It’s a mistake to interpret Sam’s answer as “nobody knows”, when all she said was nobody has documented it.
Generally speaking Loki is very good at not losing log lines and as a matter of normal operation we don’t see missing logs. The Loki Canary was built to black box monitor Loki for exactly this purpose, here’s a snapshot of the last 12hours from our internal ops clusters:
A properly sized Loki cluster has very little risk for lost logs, in this image the “websocket missing” are not loss logs, rather logs that didn’t appear over the websocket connection used for live tailing. The canary will query for those log lines to see if they are in Loki, and if they were missing from Loki it would increment the “Missing” counter.
However, no system is infallible and the most likely scenario for losing logs would be an ingester crash without replication or multiple ingester crashes with replication.
Loki builds chunks in memory and while those logs are in memory their protection against loss is based on the replication_factor configured for the cluster. The distributed hash ring assigns log streams across all the ingesters in the cluster and the distributors send logs as well as replicate to additional ingesters for durability.
When a write is sent to Loki, the log lines are guaranteed to be written to (replication_factor/2)-1 ingesters, for example we typically run with a replication factor of 3 meaning a write will not return a 200 unless successfully sent to at minimum 2 ingesters.
Most common cause for crashes are usually hitting a hard memory limit in a memory constrained environment like docker/kubernetes. Panics are rare, but no software is perfect.
Currently we have under test a Write Ahead Log for ingesters, this will further harden Loki against lost logs even in this scenario, every log received is immediately persisted to disk such that it can be re-read upon restart, eliminating the risk of multiple ingester crashes losing data.
Other considerations would be more on the client side, for example with promtail, it’s important the log files you are reading from are sufficiently large so they aren’t rotated too quickly. While promtail does a good job of reading a lot very quickly it at most can keep a handle to the currently open file, if you have a very high volume log files, in the MB/sec range, you can have trouble if the file is size limited to something small for that volume, say 10MB max, you would be rolling a file every few seconds, meanwhile promtail is trying to push batches and read this file while it’s being rotated. (normal file rotation and reading is handled well, promtail will finish reading the current file before moving to the next).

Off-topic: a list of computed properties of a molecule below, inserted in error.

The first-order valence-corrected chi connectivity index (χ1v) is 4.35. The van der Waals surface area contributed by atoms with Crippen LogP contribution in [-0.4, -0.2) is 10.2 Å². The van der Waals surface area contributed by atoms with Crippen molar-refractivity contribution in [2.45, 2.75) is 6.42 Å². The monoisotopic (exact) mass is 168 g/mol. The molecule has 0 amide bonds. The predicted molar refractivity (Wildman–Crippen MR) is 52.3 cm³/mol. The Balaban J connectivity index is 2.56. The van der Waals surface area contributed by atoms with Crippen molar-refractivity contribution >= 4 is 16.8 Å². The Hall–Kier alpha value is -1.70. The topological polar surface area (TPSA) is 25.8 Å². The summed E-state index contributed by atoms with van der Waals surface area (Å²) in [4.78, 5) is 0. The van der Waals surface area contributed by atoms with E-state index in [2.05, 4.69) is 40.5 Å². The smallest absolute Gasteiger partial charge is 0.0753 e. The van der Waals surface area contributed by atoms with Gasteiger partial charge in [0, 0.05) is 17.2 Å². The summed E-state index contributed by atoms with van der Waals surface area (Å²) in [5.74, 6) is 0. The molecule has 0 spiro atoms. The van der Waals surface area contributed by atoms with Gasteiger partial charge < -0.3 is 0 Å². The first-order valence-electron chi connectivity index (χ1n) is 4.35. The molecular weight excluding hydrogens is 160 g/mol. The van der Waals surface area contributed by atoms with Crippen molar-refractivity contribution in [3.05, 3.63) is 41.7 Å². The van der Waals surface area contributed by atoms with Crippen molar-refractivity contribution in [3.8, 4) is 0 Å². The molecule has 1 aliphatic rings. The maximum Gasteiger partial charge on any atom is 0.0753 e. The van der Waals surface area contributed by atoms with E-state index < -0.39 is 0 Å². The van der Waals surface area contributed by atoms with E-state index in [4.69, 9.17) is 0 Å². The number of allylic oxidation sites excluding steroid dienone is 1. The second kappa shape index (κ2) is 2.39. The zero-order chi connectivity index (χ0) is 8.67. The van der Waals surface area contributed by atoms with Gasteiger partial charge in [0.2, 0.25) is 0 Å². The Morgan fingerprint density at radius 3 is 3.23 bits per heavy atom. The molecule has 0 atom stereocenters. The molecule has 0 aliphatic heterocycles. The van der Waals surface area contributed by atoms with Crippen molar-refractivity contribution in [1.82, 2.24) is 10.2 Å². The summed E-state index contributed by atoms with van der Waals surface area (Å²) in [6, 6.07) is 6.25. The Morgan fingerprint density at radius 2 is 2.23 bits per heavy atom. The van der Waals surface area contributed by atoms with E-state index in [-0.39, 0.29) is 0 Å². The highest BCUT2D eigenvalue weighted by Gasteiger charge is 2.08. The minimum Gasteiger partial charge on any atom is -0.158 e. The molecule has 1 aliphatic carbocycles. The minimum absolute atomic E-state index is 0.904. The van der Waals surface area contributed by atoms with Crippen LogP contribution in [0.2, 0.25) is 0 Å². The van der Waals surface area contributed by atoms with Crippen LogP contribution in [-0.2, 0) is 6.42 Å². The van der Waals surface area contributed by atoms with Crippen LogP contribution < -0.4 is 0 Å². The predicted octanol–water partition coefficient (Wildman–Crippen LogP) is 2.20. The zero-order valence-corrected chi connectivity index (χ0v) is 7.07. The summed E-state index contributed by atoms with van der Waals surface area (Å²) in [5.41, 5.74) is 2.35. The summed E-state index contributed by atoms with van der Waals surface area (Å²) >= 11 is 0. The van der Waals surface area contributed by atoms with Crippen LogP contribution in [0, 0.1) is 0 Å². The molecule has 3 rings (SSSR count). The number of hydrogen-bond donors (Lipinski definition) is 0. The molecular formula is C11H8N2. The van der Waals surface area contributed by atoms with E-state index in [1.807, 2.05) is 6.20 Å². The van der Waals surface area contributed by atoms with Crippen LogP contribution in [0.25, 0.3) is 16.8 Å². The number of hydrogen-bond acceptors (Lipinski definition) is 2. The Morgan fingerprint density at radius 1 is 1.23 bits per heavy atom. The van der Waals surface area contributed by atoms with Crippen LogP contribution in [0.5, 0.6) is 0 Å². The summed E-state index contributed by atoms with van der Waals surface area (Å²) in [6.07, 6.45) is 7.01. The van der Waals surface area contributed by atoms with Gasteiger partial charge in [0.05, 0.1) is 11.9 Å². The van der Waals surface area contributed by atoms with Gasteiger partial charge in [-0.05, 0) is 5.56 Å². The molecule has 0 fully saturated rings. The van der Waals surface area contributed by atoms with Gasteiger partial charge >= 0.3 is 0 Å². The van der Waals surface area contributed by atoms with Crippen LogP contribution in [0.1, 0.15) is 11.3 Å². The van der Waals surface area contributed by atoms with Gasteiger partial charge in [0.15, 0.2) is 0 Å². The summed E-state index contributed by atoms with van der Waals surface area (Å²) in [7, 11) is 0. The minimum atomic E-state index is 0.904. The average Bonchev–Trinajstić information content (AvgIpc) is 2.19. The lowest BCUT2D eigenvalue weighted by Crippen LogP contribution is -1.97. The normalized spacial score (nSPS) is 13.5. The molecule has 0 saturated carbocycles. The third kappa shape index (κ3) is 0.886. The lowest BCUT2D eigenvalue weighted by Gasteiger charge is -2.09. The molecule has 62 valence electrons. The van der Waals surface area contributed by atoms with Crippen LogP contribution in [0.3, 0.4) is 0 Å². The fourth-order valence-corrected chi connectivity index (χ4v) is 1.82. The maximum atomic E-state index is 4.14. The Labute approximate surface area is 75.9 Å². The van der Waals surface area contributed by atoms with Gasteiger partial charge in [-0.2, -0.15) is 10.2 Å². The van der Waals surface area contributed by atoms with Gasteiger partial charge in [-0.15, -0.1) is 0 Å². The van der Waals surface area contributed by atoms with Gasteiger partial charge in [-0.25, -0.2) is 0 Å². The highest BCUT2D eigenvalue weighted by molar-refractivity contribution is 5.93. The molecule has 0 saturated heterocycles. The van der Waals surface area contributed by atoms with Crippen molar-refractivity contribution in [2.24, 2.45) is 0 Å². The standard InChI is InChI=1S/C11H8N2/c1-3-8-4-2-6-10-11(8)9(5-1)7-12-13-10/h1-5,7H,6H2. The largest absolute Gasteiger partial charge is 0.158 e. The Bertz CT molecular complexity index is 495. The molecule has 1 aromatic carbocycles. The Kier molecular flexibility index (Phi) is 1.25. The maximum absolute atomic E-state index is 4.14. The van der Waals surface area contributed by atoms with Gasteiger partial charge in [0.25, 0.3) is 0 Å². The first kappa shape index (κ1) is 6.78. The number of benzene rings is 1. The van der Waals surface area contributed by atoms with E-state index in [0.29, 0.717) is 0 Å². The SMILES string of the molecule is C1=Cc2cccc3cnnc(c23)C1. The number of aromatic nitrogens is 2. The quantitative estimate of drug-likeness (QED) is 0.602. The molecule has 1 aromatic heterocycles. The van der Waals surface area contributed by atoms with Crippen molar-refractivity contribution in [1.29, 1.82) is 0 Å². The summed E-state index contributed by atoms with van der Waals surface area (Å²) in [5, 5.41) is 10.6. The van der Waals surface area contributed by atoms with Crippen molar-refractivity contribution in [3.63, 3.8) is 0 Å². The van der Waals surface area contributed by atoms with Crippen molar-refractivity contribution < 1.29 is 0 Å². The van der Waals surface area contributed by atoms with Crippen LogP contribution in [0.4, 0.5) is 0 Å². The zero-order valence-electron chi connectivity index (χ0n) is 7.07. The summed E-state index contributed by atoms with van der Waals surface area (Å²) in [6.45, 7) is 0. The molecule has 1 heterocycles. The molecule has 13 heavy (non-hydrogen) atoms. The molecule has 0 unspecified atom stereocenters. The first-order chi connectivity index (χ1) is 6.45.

Another client side consideration is the timeouts on failed sends, the default config for promtail will retry a push for about 8minutes before throwing logs away, so if your unable to connect and send to Loki in 8 minutes you will lose logs. Also you need to consider that the log file isn’t being rotated while waiting to send, so you need a log file that can hold 8+minutes of logs or that becomes the short straw for lost logs. Both of these can be configured to extend this deadline if desired.
From here out I think we just end up in more edge cases, like what happens if Loki can’t connect to the object store to send chunks (it will keep them in memory and retry infinitely until it runs out of memory).
Hopefully lost logs is something you don’t encounter, it’s not something we encounter, so long as your log cluster is running, and your 99th% push latencies are say sub 500ms I wouldn’t expect you to have any troubles.